This week we look at trailers for some futuristic thrillers with small budgets, a future Book vs. Movie candidate, a highly-anticipated foreign film and a Barbershop knockoff.
By Kim Hollis
September 9, 2004
1) The Machinist
It says a lot that I think this trailer is white hot despite the fact that Christian Bale, an actor I generally deplore, has the lead role. The tone and mood are reminiscent of Memento, and the premise as laid forth in the preview are phenomenal. Bale plays an industrial worker who hasn't slept in an entire year. His insomnia is literally eating him from the inside out - and Bale's appearance for this film is absolutely ghastly. He is rail thin and the dark circles that are under his eyes certainly appear to be more than the result of makeup. His inability to sleep has caused him to deteriorate so badly that his every waking moment is a living nightmare, but is he insane, or is there something much deeper at work. This dark, stylish trailer should be extremely appealing for fans of this type of psychological thriller.
2) The Final Cut
With Robin Williams in another "serious role," The Final Cut appears to be set in a futuristic world where people are fitted with memory implants. These implants record each individual person's histories, and upon death, are removed so that their loved ones may have a record of their lives. Williams plays a man who edits the various bits and pieces into a "highlight reel" of sorts that presents only the most positive aspects of a person, regardless of whether they were good or evil. He comes across one particular clip that proves haunting for him, and causes him to question the ethicality of what he's doing. The preview is very intriguing and makes the film look thought-provoking and intelligent.
For many reasons, the trailer for Undertow reminds me of the very underrated film Frailty. The first and most obvious reason is that there are two children at the center of the tale, but the music and even the creepy ambience are similar. Other than that, it's not really that easy to glean what the movie is about from the simple preview. The two boys in the film appear to be imperiled and agitated by the arrival of their uncle, but that is about all that is clear.
4) Being Julia
The preview for this film immediately sets out to let viewers know that it has a strong pedigree. Academy Award nominee Annette Bening has the primary role, while starring alongside her is Academy Award winner Jeremy Irons. And for those who seriously follow film, they'll note that the name of another Academy Award winner is noted. Ronald Harwood, who won for his screenplay of The Pianist, is credited on the screen as the writer. The film is based on a book called Theatre by W. Somerset Maugham, and indeed, the movie does look to be very immersed in the world of stage acting. Bening is a star actress who is involved with Jeremy Irons' character. She has a fling with a young stud, whom she soon realizes is having his own affair with the obnoxious blonde girl who played one of the stepsisters in Ella Enchanted. Bening sets out for a little revenge. The film is clearly being positioned as awards bait, but the preview is rather confusing for the most part.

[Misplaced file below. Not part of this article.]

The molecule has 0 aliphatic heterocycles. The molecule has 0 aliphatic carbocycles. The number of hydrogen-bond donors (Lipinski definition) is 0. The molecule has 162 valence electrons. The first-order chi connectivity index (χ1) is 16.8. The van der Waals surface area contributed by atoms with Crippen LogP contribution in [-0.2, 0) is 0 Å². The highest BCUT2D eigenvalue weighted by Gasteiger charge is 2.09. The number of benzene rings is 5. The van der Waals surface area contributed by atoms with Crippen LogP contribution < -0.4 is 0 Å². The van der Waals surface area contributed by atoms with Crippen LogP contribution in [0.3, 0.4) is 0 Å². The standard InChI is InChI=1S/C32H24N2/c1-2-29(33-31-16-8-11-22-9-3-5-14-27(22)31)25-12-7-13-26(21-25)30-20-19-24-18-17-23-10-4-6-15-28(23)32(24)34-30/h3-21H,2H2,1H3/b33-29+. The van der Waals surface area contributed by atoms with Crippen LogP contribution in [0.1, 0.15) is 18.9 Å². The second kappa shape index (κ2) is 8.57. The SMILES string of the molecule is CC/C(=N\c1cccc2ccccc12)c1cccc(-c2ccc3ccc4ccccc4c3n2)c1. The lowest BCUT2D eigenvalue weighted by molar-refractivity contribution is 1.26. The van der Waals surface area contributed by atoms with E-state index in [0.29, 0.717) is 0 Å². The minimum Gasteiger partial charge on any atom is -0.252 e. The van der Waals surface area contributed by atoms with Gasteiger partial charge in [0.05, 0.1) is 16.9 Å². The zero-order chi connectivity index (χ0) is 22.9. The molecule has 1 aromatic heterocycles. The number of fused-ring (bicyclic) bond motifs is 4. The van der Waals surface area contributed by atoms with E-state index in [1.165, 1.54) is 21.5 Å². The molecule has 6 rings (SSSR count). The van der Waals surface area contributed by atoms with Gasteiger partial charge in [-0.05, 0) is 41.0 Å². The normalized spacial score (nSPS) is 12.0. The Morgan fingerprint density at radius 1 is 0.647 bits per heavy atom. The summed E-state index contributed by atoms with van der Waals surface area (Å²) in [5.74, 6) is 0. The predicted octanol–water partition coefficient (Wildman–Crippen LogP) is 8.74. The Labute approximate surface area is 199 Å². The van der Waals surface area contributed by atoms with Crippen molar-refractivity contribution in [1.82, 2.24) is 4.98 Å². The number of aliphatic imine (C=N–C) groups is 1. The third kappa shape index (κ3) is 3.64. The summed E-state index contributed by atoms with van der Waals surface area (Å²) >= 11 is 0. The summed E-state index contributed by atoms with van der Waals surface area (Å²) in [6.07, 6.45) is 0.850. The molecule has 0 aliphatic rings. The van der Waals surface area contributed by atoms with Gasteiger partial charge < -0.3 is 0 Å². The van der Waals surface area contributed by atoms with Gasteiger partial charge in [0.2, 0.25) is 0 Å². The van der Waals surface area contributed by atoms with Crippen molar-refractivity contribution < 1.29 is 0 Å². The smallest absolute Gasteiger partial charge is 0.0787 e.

5) Infernal Affairs
I've already seen this film so I know that it's one of the ten best of the year so far. Unfortunately, this preview does little to show potential viewers that this is the case. Despite plenty of footage of the gorgeous Tony Leung, the trailer is convoluted at best, but to be fair, the movie is intentionally enigmatic itself. Miramax takes the approach of noting the numerous awards the film has already won (it picked up the Hong Kong equivalent of Best Picture, beating out Hero), which will probably be enough to entice fans, especially those who like foreign film.
6) Hair Show
I guess I find Mo'Nique really aggravating for the most part, because this trailer did absolutely nothing to make me want to see this film. Set in the world of beauty shops and competitive hair shows, Mo'Nique plays a beautician who is in serious hock with the IRS. She heads out to visit her Beverly Hills sister for assistance, as she has a beauty shop of her own located in the posh L.A. neighborhood. The pair eventually get involved in a hair styling competition that would theoretically give Mo'Nique the money she needs to clear her name. Though the film is obviously trying to be a kindred spirit to the wonderful Barbershop movies, the preview falls terribly flat, with nary a laugh to be found.